De-risking yourself for pre-seed

4 minute read

There are a couple of important decisions an entrepreneur should make before crossing the chasm from idea to implementation one should ask, namely what type of entrepreneur are you for this idea, and which level of customers (b2b/b2c) do you need? This article will assume you’re an iterative (customer prioritized) entrepreneur, as inventing and innovating take a lot of privlege, so these options are limited to select few. This will also assume b2b customers, as b2c is challenging in the iterative space.

At founders coffee, my Decision Tree co-founder and I have spent at least 6 months vigerously debating what can be done to improve success on the entrepreneurial front-end, and this article explains what I’ve come up with.

Everyone agrees with the Steve Blank and Eric Reis mantra of get out of the office and talk to the customers, and I argue this is not only the most important thing, the (potential) customers need to be willing to pull money out of their pocket right there and then, or at least sign an MOU (memorandum of understanding), or in a worst case, an LOI (letter of intent). This is necessary for validating how good your idea is, otherwise your champions have no skin in the game, and you’re very likely going to be taking feedback from “tire kickers” who are just leading you on to think they’ll maybe be a customer some day. Your family and friends have no risk in telling you your idea is great, as they have no skin in the game, so never trust the feedback of people not willing to pay for the product or service, they are dangerously distracting.

If you find potential customers, who are willing to pay, they’re going to give you the time you need to go deeper into the next stage, which is identifying the pain point, the job to be done, and/or answering the 5 whys. I speculate the ideal range is finding a pain point amongst 5-7 potential customers, to ensure you’re not solving a problem for one company – unless that one company is willing to pay you to solve their problem, and you prepare the business model to add other customers once you’ve bootstrapped yourself to a position to do that.

I suggest there is nothing more important than your first half-a-dozen customers. If it helps, consider that your ideas sucks until you can find 6 businesses willing to pay for it. Every time you share your idea, you must observe why you haven’t articulated your idea in a way that the person is eagerly and emotionally asking you to take their money.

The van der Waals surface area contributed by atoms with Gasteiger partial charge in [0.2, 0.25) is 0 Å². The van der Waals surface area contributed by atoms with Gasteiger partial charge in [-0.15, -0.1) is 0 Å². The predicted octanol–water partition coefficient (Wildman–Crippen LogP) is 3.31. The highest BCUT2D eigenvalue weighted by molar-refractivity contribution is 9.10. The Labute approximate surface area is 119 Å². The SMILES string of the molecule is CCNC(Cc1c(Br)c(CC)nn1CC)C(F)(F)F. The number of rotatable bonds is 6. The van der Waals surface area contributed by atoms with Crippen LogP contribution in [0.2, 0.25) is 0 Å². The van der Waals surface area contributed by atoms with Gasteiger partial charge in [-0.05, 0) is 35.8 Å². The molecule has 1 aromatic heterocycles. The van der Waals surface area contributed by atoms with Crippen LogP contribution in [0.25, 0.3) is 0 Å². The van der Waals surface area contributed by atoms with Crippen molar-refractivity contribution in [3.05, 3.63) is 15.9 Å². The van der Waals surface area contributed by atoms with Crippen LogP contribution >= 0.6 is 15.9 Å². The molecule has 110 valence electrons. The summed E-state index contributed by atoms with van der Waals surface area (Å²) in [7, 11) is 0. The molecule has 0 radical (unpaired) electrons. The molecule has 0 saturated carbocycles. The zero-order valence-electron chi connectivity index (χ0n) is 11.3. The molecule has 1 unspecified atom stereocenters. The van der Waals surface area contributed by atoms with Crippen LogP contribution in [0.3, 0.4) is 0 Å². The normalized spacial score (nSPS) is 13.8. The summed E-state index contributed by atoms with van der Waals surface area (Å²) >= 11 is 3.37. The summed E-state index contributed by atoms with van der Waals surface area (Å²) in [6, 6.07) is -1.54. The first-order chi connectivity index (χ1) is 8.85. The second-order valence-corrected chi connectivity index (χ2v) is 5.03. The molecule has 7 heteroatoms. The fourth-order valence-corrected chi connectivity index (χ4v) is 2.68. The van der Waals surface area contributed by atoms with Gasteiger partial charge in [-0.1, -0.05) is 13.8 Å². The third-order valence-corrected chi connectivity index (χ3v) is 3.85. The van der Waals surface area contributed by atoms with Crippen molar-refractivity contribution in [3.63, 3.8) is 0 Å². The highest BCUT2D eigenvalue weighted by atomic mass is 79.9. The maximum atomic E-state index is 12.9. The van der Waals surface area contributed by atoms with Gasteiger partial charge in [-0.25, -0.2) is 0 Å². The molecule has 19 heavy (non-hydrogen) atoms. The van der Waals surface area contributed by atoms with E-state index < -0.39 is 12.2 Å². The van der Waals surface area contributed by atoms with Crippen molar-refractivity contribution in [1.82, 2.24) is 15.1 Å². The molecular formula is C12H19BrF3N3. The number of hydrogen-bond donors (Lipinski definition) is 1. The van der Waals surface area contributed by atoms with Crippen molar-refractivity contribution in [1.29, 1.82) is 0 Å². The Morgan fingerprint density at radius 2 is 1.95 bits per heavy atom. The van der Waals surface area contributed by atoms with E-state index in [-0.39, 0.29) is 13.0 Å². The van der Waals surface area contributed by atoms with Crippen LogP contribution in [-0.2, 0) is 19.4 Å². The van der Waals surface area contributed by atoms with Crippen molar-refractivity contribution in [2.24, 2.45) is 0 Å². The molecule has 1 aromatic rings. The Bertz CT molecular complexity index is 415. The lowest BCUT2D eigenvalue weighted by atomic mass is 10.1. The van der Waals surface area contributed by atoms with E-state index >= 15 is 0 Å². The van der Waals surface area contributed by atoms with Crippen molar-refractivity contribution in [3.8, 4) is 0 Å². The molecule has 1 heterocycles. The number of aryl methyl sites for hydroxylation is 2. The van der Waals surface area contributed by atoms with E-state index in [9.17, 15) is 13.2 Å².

A business idea only becomes a great idea when you have paying customers, not because people tell you it’s great.

This is the hardest part of moving outside of ideation – is finding people with a pain point, their having the money to pay to resolve the pain point, and their choosing you to be able to solve that for them – and that is based on the trust they have with your leadership team.

The other big thing to be aware of, that every level of investor examines under a maginifying glass – and pre-seed investors offer the same level of scrutiny if not more, is the due diligence around the team. Investing pre-seed as an investor is mostly about the team – investors are betting on the right horse. So as a founder or co-founder you need to ensure you can demonstrate a pattern or likeliness of success in terms of your leadership (team) both in terms of sales/closing (MBA type) and the ability to execute or operationalize (technical co-founder). An investor wants to know the co-founders can pull off both of these on their own – any other role(s) required to get to product-market fit are a notable busines risk.

There are a lot of other factors involved, but I’m focused on repeatable processes and metrics that minimize the risk for entrepreneurs, or more importantly, improve their odds of success. On the investment side, I want to help de-risk those considering pre-seed investment – the first $50k-200k investment where there is not yet product-market fit, and perhaps not even a working product or paying customer.

While we have a Decision Tree template for evaluating the odds of success at the beginning of one’s startup journey, what I’m looking for now is investors willing to pay for access to a SaaS app that has entrepreneurs documenting each of these success criteria, which helps you as an investor improve your odds in picking the right “horse” (team). Each investor in your shared pool/fund can add their own success criteria, and by using our app you can see the gaps in value alignment of success criteria amongst your co-investors that no other app I’m aware of, can demonstrate.

There are a lot of other factors that investors look for in a startup, such as impact, total addressable market (TAM), time to market, etc, but I’m focused on prioritizing the most important factors towards increasing success in making it from ideation to product-market fit. Minimizing the odds in the lottery ticket of entrepreneurship is worth more exploration. This is a hard problem that I’ve not yet seen solved well, by anyone. We have accelerators, incubators, and unlimited books offering the aspiring entrepreur improved success, but very few are able to backup their hypothesis with more measurable success than their competitors. I’m happy to continue the conversation on Twitter or via email, if you have experience or observations of minimizing the risk between ideation and product market fit.